pains and aches

Muscle Strain, Sprain or Injury – The RICE Protocol

Muscle Strain, Sprain & Injury: RICEStrains and Sprains - RICE Protocol

Muscle Strains or Muscle pulls often happen when you put a lot of pressure on a muscle or you push it too far, such as when lifting heavy object. Strains are more likely to happen if you haven't warmed up first, to get blood circulating to the muscles. They're also common for someone returning to a sport after a break or suddenly taking up rigorous exercises.
Sprains are caused by injuries, such as twisting your ankle. This kind of injury is common and can happen any time you trip or fall. One lady sprained her ankle when she was crossing a pot-holed road!
Muscle pain - no matter how you describe it - "pulled muscle", "muscle strain", "muscle injury" or "torn tear" the end result is injury to your muscle potentially resulting in muscle spasms, pain, weakness and reduced muscle performance.

Symptoms of Strain, Sprain or Injury
You can suspect a muscle strain or injury if you experience:

  • Pain
  • Swelling
  • Muscle tightness
  • Inability to fully stretch your injured muscle

What to do?
Treatment options vary depending on the severity of your strain or tear. Until you've been accurately diagnosed by a medical practitioner, RICE is usually very helpful.

What is RICE Protocol ?

RICE is used as the first treatment for many muscle strains, ligament sprains, or other bruises and injuries. RICE is used immediately  after an injury happens and for the first 24 to 48 hours after the injury. Rest, ice, compression, and elevation can help reduce the  swelling and pain and help you heal faster.

REST

After a muscle, bone, or joint injury you need to take some time off from your activities to allow your body to heal. For example, if you sprained your ankle, you need to not walk around or put weight on your ankle. You should rest the injured body part until it no longer hurts to use it or put pressure on it. You should rest the injured body part for at least 1 to 2 days. If the injury is serious, you may need to see a healthcare provider.

ICING

Icing helps control swelling and inflammation around the injured area. Ice should be put on an injury as soon as possible as early application usually helps the injury heal faster. Never put ice directly on the skin. Wrap a bag of ice in a towel or a piece of clean cloth. If ice is not available, use a cold water bottle.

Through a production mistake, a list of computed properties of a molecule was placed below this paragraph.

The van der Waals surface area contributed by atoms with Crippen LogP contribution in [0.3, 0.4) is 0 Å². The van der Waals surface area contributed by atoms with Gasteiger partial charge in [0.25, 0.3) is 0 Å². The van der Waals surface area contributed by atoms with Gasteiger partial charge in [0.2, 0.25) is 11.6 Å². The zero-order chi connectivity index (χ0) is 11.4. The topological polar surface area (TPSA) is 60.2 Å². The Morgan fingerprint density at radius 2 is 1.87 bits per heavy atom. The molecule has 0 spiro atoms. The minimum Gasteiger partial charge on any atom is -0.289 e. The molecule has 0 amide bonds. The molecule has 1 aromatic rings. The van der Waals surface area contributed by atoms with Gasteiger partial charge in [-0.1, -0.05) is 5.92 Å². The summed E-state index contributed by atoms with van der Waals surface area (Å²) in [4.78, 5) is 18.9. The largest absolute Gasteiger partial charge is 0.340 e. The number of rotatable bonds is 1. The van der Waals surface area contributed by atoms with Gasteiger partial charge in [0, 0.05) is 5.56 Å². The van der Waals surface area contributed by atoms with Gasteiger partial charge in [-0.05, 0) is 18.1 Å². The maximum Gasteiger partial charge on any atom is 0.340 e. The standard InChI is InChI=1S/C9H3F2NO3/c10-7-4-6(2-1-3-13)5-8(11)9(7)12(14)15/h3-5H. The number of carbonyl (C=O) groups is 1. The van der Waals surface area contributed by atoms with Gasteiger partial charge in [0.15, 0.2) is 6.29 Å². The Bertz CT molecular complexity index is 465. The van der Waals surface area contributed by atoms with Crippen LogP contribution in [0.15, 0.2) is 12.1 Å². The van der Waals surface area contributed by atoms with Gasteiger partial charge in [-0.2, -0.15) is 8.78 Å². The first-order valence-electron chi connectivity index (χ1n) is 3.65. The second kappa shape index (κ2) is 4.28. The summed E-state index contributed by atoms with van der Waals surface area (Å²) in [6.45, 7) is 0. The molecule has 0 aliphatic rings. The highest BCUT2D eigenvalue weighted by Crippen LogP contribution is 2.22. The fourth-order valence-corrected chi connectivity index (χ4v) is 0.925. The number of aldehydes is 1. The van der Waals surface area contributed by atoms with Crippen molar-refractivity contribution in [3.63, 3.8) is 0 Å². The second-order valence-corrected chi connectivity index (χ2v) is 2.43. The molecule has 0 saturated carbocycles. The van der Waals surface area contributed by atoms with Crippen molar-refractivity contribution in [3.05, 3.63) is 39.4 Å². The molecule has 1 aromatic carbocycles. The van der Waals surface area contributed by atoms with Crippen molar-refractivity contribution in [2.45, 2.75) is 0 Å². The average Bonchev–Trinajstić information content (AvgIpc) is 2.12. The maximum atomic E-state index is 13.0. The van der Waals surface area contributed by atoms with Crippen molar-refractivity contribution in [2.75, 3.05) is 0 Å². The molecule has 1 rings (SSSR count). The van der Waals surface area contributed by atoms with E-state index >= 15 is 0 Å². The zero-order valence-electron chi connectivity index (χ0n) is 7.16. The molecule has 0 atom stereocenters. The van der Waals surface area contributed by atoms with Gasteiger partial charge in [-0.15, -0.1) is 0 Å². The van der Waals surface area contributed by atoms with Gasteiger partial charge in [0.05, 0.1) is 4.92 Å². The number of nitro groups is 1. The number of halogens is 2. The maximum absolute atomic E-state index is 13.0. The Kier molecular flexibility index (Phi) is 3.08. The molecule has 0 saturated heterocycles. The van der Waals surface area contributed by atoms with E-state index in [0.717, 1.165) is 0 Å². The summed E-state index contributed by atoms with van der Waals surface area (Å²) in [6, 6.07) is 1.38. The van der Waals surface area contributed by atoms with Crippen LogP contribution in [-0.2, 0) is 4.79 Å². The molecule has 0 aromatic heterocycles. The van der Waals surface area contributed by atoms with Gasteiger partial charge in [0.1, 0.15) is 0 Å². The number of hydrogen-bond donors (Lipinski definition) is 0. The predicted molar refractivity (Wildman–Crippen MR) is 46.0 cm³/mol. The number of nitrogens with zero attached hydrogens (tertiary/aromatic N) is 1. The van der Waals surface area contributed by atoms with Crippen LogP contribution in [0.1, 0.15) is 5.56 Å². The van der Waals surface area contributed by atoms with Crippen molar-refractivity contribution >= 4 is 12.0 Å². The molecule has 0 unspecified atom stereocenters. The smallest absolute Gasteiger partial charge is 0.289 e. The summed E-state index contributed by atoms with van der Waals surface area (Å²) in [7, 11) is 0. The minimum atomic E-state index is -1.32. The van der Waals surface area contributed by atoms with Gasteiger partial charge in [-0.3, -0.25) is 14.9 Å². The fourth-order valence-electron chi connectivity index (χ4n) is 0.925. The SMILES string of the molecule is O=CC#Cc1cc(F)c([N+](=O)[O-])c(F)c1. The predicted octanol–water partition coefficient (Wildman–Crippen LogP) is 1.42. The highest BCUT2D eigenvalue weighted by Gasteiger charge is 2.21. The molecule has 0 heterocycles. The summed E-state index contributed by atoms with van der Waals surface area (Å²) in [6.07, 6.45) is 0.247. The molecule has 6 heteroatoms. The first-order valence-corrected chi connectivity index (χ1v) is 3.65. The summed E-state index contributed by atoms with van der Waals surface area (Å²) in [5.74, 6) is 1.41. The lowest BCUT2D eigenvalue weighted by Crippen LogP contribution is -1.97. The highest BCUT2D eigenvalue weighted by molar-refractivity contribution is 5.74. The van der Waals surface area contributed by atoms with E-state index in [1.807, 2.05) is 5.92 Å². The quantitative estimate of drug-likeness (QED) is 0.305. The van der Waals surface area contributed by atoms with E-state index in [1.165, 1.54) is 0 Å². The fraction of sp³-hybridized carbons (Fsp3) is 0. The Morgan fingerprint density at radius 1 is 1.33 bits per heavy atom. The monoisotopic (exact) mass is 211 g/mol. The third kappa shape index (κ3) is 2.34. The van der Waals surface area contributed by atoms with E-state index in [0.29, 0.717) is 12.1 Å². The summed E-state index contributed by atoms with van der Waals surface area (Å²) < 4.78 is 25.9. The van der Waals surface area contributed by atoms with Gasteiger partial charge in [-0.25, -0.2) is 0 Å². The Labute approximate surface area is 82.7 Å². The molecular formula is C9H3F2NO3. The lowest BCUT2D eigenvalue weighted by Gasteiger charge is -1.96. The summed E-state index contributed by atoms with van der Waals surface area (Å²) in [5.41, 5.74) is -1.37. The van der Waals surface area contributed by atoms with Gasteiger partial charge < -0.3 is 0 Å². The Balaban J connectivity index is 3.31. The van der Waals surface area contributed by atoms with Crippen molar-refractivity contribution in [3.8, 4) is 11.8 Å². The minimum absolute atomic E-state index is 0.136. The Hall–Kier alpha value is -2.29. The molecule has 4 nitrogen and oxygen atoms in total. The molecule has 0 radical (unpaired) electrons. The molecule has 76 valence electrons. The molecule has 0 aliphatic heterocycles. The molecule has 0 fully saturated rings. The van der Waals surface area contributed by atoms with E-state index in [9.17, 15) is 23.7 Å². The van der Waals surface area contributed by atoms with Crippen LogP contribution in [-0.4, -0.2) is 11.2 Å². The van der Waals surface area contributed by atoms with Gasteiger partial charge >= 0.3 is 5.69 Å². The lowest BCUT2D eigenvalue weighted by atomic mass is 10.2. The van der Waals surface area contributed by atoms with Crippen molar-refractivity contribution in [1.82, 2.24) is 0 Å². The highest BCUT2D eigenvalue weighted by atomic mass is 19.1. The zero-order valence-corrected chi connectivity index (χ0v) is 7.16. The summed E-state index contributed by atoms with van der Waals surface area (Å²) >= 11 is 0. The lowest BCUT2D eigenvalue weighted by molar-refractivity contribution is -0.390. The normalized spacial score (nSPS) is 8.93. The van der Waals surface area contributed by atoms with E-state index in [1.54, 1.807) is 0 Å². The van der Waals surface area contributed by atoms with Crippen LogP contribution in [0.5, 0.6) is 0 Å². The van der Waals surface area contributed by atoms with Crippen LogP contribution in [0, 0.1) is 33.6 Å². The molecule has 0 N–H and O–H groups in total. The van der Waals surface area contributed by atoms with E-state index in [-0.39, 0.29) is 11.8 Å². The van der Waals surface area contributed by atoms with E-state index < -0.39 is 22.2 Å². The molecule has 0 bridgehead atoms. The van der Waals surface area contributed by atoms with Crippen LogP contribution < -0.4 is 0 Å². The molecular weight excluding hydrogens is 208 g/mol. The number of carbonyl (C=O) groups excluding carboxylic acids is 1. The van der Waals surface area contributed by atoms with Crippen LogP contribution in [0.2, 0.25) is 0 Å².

Leave the ice on for 10-15 minutes then remove it for 10 minutes so the area can warm up to room temperature. You may repeat this process two to three times. Ice helps particularly during the first 1-2 days after an injury.

COMPRESSION

Compression helps limit swelling to the injured area. It also provides some additional support to the injured area. You may use a doctor's bandage, crepe bandage, a dupatta or even a piece of clothing to tie around the injured area. Be sure not to tie it too tightly. Putting it on too tight can cut off the blood supply to the area.

ELEVATION

Elevation is another way to help decrease swelling by using gravity. If you can, keep the injured part above the level of your heart. This helps blood go back to the heart. If you can't raise the injured body part above the level of your heart, at least keep it parallel to the ground.

When to seek Physiotherapy Treatment?
Returning to your routine activities or sport can be easy or complicated depending on the muscle affected. Some muscle tears such as hamstrings are notoriously difficult to get right. That's when it is very important to seek professional assistance. Ideally your physiotherapist should undertake at least:

  • an assessment of your muscle function, core stability and biomechanics to avoid injury recurrence.
  • a muscle rehabilitation program that incorporates components of strength, endurance, flexibility and speed that is specific to your routine activities or chosen sport.

If you suffer a muscle tear which fails to respond after a few days or continues to niggle, please contact ReLivaTM Physiotherapy & Rehab for more specific advice.

In case there is bleeding or shooting pain or excessive swelling or the symptoms do not subside after a day of RICE, you should see a doctor.

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high heels cause pain

High Heels: To Wear or Not to Wear?